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Together We Give Hope

Stay soft and be safe

Posted by & filed under News.

By Stacy Ashton 

Two things we know for sure:

  1. To those going through them, the past is full of events — wars, flu epidemics, economic depressions — that seemed like they were going to last forever.
  2. All events eventually become history.

How do we react while we wait for current events to become history? A tough, hardened mind might seem like a good response to a crisis, but it robs you of the flexibility — the softness — to see a situation from different perspectives. It blocks you from solutions that acknowledge change is possible and, in fact, inevitable. 

We train and support our Crisis Services Responders to stay soft and be safe. Staying soft means being open to what you are hearing, avoiding certainty about what another person is experiencing, and holding hope on their behalf that change is possible no matter how painful the situation. 

Crisis drastically shortens your timescale. A friend of mine was worried about getting his toddler to use the bathroom, but one day he realized that fretting about this short-term stressor was injecting more pressure and anxiety than either he or his child needed. He, therefore, changed his timescale: no matter what, his kid wouldn’t be in diapers at age 30. Someday between now and then the situation would resolve itself, even if he did nothing.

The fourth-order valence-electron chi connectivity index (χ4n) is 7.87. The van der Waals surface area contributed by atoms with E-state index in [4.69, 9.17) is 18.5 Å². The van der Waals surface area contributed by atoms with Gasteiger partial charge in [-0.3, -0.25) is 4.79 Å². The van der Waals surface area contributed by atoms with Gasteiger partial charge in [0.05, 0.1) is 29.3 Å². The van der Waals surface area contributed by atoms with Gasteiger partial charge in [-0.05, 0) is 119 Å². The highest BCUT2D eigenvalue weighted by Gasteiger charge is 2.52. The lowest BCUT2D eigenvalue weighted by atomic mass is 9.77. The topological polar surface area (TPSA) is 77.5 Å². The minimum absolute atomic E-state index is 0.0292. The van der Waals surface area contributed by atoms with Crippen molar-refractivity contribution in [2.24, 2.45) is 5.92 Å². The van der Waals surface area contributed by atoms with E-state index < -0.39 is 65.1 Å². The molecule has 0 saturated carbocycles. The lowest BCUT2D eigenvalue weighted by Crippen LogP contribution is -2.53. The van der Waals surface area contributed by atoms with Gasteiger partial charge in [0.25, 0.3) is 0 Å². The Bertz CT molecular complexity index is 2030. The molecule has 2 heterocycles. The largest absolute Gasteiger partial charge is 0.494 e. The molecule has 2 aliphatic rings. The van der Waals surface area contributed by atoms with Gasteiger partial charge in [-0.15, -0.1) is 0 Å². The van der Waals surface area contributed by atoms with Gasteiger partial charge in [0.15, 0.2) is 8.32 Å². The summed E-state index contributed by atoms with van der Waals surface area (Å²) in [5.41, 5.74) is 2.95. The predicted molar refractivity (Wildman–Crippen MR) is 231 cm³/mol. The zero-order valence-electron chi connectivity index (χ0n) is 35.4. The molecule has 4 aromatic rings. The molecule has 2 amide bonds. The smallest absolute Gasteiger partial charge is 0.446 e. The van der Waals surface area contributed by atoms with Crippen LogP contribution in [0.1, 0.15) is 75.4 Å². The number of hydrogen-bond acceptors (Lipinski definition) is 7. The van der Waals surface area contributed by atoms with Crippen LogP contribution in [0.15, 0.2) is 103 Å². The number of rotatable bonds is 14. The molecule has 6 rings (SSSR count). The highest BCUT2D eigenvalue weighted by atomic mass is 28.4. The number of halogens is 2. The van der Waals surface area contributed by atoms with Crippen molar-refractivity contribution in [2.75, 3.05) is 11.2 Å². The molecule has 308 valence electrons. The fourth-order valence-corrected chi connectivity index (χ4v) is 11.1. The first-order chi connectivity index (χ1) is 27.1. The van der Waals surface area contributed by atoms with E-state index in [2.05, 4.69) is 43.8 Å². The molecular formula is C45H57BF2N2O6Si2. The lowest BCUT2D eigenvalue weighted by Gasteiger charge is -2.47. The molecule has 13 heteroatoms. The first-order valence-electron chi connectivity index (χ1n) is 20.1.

Adjusting the timescale reminds you that just because you can’t make things better now, that doesn’t mean they won’t ever get better. If you fast forward 20 years, at some point between now and then, your current crisis will have ended. You will have accumulated more joy, more heartbreak, more experience, and will have lived more life. 

Five years from now, you will see today from a completely different perspective. You will find the humour underlying the intensity. You will understand whatever lessons you can glean from the experience. You will likely have a few more crises under your belt. 

COVID may have a long tail. But so did the 1918 Spanish flu and polio in the 1950’s, both of which now belong to history. 

Stay soft and be safe as we start a new year. We are in this together.

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If you or someone you know is in crisis, please call:

  • Anywhere in BC 1-800-SUICIDE: 1-800-784-2433
  • Mental Health Support Line: 310-6789